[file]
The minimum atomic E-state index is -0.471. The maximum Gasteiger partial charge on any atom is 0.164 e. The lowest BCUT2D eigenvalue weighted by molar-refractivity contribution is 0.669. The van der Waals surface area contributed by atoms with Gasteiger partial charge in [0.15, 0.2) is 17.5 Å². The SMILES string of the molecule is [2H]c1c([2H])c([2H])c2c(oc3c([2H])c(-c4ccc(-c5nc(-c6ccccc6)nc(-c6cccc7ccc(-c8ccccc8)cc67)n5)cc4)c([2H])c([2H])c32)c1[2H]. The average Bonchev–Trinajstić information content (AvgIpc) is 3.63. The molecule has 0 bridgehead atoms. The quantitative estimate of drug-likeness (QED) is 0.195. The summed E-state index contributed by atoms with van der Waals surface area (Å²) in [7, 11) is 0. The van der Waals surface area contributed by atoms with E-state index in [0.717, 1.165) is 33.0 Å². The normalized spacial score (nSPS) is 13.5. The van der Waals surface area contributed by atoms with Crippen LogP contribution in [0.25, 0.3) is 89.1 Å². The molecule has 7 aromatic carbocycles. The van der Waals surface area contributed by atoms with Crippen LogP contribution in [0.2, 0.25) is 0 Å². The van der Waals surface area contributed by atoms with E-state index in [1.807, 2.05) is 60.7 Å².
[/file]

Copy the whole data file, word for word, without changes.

The minimum atomic E-state index is -0.471. The maximum Gasteiger partial charge on any atom is 0.164 e. The lowest BCUT2D eigenvalue weighted by molar-refractivity contribution is 0.669. The van der Waals surface area contributed by atoms with Gasteiger partial charge in [0.15, 0.2) is 17.5 Å². The SMILES string of the molecule is [2H]c1c([2H])c([2H])c2c(oc3c([2H])c(-c4ccc(-c5nc(-c6ccccc6)nc(-c6cccc7ccc(-c8ccccc8)cc67)n5)cc4)c([2H])c([2H])c32)c1[2H]. The average Bonchev–Trinajstić information content (AvgIpc) is 3.63. The molecule has 0 bridgehead atoms. The quantitative estimate of drug-likeness (QED) is 0.195. The summed E-state index contributed by atoms with van der Waals surface area (Å²) in [7, 11) is 0. The van der Waals surface area contributed by atoms with E-state index in [0.717, 1.165) is 33.0 Å². The normalized spacial score (nSPS) is 13.5. The van der Waals surface area contributed by atoms with Crippen LogP contribution in [0.25, 0.3) is 89.1 Å². The molecule has 7 aromatic carbocycles. The van der Waals surface area contributed by atoms with Crippen LogP contribution in [0.2, 0.25) is 0 Å². The van der Waals surface area contributed by atoms with E-state index in [1.807, 2.05) is 60.7 Å².